CALPUFF is a multi-species non-steady-state puff dispersion model that simulates the effects of time and space varying meteorological conditions on pollutant transport, transformation, and removal. CALPUFF is intended for use on scales from tens of meters from a source to hundreds of kilometers. It includes algorithms for near-field effects such as stack tip downwash, building downwash, transitional buoyant and momentum plume rise, rain cap effects, partial plume penetration, subgrid scale terrain and coastal interactions effects, and terrain impingement as well as longer range effects such as pollutant removal due to wet scavenging and dry deposition, chemical transformation, vertical wind shear effects, overwater transport, plume fumigation, and visibility effects of particulate matter concentrations.
CALPUFF is appropriate for long range transport (source-receptor distances of 50 to several hundred kilometers) of emissions from point, volume, area, and line sources. The meteorological input data should be fully characterised with time-and-space-varying three dimensional wind and meteorological conditions using CALMET. CALPUFF may also be used on a case-by-case basis when the model is more appropriate for the specific application. The purpose of choosing a modelling system like CALPUFF is to fully treat stagnation, wind reversals, and time and space variations of meteorological conditions on transport and dispersion.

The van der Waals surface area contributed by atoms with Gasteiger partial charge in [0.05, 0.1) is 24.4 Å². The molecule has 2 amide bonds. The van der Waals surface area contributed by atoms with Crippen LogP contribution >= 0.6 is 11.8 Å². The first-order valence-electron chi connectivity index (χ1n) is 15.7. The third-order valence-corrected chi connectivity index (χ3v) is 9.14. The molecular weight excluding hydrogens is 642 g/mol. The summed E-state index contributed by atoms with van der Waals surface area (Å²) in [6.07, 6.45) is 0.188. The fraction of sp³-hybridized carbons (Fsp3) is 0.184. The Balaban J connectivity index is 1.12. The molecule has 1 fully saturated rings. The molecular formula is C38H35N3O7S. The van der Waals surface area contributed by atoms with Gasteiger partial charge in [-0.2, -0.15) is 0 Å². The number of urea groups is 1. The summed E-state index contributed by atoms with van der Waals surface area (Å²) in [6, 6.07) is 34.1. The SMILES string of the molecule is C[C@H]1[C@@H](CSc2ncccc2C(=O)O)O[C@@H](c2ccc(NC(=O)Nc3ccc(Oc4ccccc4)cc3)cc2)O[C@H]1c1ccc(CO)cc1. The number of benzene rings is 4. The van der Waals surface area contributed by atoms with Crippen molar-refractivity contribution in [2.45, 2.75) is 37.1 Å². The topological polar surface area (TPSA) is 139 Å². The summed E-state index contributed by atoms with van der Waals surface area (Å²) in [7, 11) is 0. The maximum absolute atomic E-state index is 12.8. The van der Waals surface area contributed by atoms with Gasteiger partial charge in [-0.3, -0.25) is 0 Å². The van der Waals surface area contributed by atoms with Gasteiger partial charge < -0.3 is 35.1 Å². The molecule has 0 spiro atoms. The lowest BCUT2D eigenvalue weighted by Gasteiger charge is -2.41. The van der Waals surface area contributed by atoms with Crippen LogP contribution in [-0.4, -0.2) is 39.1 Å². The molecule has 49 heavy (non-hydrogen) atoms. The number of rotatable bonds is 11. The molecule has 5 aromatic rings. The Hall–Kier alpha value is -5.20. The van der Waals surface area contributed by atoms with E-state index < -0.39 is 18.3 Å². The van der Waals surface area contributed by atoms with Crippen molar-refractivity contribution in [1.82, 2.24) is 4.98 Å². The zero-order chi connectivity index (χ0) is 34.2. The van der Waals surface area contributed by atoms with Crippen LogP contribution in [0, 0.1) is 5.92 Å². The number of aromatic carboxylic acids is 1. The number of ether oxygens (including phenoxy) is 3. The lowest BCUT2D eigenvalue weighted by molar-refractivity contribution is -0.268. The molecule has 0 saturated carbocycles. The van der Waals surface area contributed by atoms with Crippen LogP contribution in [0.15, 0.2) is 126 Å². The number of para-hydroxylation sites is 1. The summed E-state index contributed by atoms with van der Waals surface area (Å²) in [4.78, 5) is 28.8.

Beside the 3D meteorological fields developed by the CALMET diagnostic meteorological model, CALPUFF can use single station meteorological data stored in format used by other dispersion models (ISC3ST, AUSPLUME, CTDMPLUS). However single station meteorological files do not allow CALPUFF to take advantage of its capabilities to treat spatially varying meteorological fields.
CALPUFF produces files of hourly concentrations of ambient concentrations for each modeled species, wet deposition fluxes, dry deposition fluxes, and for visibility applications, extinction coefficients. The process and information flow needed to carry out the air dispersion study is represented in figure.
Scire J.S., Strimaitis D.G. and Yamartino R.J. (2000) A user's guide for the CALPUFF dispersion model (Version 5.0).